Indeed, once Bloom submits to the Mary of the Fan, the devil replaces the Virgin, and the imagery becomes even darker. “All things end,” says the Fan, snuffing out hope, “Be mine. Now” (431). The demand managed to alert Bloom that something has gone wrong, but he has parted with his talisman of a potato, and can do nothing against the devil. Significantly, the idea of the warding symbol is very Catholic. It turns Bloom into a pilgrim, lost on his way to Jer-Bloom-usalem, encountering the devil in the wastes. He cannot fight the Evil One, as he has lost his pilgrims badge, the talisman potato. So, he must kiss the Devil’s cloven hoof.

When he does fight Bella/Bello’s influence and finally rejects it, we do see Bloom taking Bella’s place in the original God/Moses, Mary/Supplicant roles. Bella sees him now as both God and devil: “I know you, canvasser! Dead cod!” she cries (452). One normally would yell to the devil, “I know you, Satan!” and the canvasser comment is tempting to associate Satan with a canvasser of souls. However, Bella adds “Dead cod!” rather “Dead God,” which would actually be Jesus, who died for the sins of men. In this way, the devil and God become conflated with one another, which just goes back to one of my favorite themes of this book: that right and wrong are too simple to apply to actions, because invariably there is no real difference between them on a cosmic level. A saint is a heretic, and a heretic is a saint in Joyce’s world. The hoof of the devil once was the foot of the Virgin.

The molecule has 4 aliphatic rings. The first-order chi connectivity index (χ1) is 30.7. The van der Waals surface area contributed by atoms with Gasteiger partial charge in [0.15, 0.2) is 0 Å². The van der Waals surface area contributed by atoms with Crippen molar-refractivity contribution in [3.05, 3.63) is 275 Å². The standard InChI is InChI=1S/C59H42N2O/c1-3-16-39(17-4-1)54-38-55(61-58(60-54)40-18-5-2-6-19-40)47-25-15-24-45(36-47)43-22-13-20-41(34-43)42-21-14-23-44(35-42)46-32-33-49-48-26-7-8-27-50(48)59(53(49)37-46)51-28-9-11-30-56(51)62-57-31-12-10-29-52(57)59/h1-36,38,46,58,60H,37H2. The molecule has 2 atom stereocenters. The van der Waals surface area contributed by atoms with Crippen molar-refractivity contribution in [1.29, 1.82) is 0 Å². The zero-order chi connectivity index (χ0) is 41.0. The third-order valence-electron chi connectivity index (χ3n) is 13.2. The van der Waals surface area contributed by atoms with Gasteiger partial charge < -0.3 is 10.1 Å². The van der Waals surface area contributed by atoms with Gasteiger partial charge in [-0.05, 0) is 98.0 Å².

On a side note to Josh: I’m not certain that I agree with “The fact that Bloom focuses so intently on tying a shoe on her (cloven unkosher) horse hoof (2810).” Hoof in this case seems to be referring to, say, a more goat-like hoof/pig trotter, as it is cloven. Horses have solid hoofs. Besides, it just gets better on the kosher, unkosher level, when the Jewish Bella has pigs feet, and Bloom is bending to make them neat, thus, in some way “clean.” It could be possible that by eating unkosher things himself, Bloom is somehow making them clean, becoming the new Jewish, Moses descended Messiah as we talked about in class.